One of the biggest hurdles I had to get past in order to use Git efficiently was getting my head around the differences between SVN’s externals and Git’s submodules. Since our migration from SVN to Git, I’ve seen other folks on our team working through the same hiccups I had initially. I thought the following notes might be useful to other folks making the leap as well.
At Crowd Favorite we write modular code (for example: lots of lean, targeted WordPress plugins instead of few complex plugins) for a number of reasons:
- it enables code reuse (DRY)
- smaller bits of code are easier to maintain, update, debug, etc.
- it’s easier to test smaller sets of features/functions
To support this approach we previously made extensive use of SVN externals in our projects. Often times active development would be happening on a specific project and within one or more of the externals within the project (to support a new feature, etc.).
With SVN externals, the included externals are automatically updated to the latest version on every update (unless you –exclude-submodules). If you follow a good trunk/branches/tags model within your externals, you can get away with this without too much trouble; you primarily point the external to the latest stable tag, but switch the pointer to trunk when active development is needed.
Like I said, it’s something you can get away with. That doesn’t mean there aren’t some challenges there. Primarily you can run into multiple people updating or needing to work on an external at the same time (and SVN doesn’t well support a branch-driven development model). You might be pulling in changes on each “svn up” that you don’t want.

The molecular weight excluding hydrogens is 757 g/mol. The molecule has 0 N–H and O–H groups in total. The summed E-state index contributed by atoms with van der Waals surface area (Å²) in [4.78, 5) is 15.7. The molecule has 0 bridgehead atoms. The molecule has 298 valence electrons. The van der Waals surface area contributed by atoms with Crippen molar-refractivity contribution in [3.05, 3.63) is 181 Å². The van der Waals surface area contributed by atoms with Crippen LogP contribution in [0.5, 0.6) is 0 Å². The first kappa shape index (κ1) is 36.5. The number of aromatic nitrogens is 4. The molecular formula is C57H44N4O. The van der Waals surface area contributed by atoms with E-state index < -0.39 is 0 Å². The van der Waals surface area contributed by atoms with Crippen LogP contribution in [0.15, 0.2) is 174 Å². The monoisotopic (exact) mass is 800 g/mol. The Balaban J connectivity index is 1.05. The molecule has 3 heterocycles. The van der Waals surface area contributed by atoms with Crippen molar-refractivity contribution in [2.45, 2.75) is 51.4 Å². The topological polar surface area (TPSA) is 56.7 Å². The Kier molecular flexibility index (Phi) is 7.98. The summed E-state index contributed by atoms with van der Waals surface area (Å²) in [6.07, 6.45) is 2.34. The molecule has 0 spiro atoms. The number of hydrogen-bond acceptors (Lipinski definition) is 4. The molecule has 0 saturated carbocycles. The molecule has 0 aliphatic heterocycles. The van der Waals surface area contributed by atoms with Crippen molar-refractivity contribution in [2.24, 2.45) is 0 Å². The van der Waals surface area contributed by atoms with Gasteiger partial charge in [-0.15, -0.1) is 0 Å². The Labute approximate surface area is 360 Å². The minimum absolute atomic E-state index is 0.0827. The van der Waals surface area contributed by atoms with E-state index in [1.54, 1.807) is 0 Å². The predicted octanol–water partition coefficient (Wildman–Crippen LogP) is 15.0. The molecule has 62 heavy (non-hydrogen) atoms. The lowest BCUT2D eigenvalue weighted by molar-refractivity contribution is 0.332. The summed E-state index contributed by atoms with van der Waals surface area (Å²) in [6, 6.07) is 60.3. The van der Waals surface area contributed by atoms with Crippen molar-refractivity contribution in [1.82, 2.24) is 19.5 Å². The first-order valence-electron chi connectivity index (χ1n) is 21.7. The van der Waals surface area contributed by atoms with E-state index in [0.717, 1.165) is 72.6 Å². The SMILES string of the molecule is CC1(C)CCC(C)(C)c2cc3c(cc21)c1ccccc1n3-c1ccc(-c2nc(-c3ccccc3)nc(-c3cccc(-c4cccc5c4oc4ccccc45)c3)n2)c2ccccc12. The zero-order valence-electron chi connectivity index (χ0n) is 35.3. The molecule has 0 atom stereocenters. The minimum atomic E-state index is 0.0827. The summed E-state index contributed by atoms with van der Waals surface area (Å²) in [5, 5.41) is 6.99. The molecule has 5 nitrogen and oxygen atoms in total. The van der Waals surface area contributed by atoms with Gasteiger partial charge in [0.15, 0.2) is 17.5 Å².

With Git’s submodules, you can still bring in another codebase into your project but the mechanics of it are a bit different.
The submodule will be the entire Git repo
With SVN you can make your external point to a subdirectory of a project (this is how you’d choose trunk vs tags/1.0.2, etc.), with Git the submodule will always be the entire project. This means you’ll want to keep your code repositories lean and mean – you don’t want deep URL paths or a bunch of historical design documents and other things in there that would be considered cruft when the repo is used as a library for another project.
Because of this, we’re often maintaining two Git repos for each project. One has just the code, README, CHANGELOG, etc. while the other includes design docs, mockups, etc.
Submodules require extra steps when cloning
With a standard SVN checkout, all of your externals get populated and are ready to go right away. With Git submodules, an additional step is required after a git clone. From inside the newly cloned repo (at the top level), you have to initialize and update the submodules:
git submodule update --init --recursive
This step will get all if your submodules setup, pointing to the proper refs, etc.
UPDATE: or clone with
--recursive. (thanks Shawn)
Submodules require extra steps when committing